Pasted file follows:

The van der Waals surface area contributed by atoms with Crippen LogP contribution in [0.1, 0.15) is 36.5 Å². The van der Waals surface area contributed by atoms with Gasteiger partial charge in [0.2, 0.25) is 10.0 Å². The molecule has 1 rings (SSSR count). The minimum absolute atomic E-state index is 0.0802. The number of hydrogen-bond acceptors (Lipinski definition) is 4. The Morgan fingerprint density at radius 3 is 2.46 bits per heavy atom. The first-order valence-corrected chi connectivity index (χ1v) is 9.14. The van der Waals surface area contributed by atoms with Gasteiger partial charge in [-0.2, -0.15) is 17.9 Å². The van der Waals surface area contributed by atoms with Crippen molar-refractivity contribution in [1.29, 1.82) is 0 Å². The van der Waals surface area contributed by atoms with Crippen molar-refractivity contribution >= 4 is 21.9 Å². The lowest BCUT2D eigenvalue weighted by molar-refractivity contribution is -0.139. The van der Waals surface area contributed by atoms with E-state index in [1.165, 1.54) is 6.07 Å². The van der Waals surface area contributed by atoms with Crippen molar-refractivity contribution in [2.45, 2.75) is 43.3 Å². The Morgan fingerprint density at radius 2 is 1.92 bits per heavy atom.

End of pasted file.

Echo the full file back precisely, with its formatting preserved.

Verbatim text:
The van der Waals surface area contributed by atoms with Crippen LogP contribution in [0.1, 0.15) is 36.5 Å². The van der Waals surface area contributed by atoms with Gasteiger partial charge in [0.2, 0.25) is 10.0 Å². The molecule has 1 rings (SSSR count). The minimum absolute atomic E-state index is 0.0802. The number of hydrogen-bond acceptors (Lipinski definition) is 4. The Morgan fingerprint density at radius 3 is 2.46 bits per heavy atom. The first-order valence-corrected chi connectivity index (χ1v) is 9.14. The van der Waals surface area contributed by atoms with Gasteiger partial charge in [-0.2, -0.15) is 17.9 Å². The van der Waals surface area contributed by atoms with Crippen molar-refractivity contribution in [1.29, 1.82) is 0 Å². The van der Waals surface area contributed by atoms with Crippen molar-refractivity contribution >= 4 is 21.9 Å². The lowest BCUT2D eigenvalue weighted by molar-refractivity contribution is -0.139. The van der Waals surface area contributed by atoms with E-state index in [1.165, 1.54) is 6.07 Å². The van der Waals surface area contributed by atoms with Crippen molar-refractivity contribution in [2.45, 2.75) is 43.3 Å². The Morgan fingerprint density at radius 2 is 1.92 bits per heavy atom.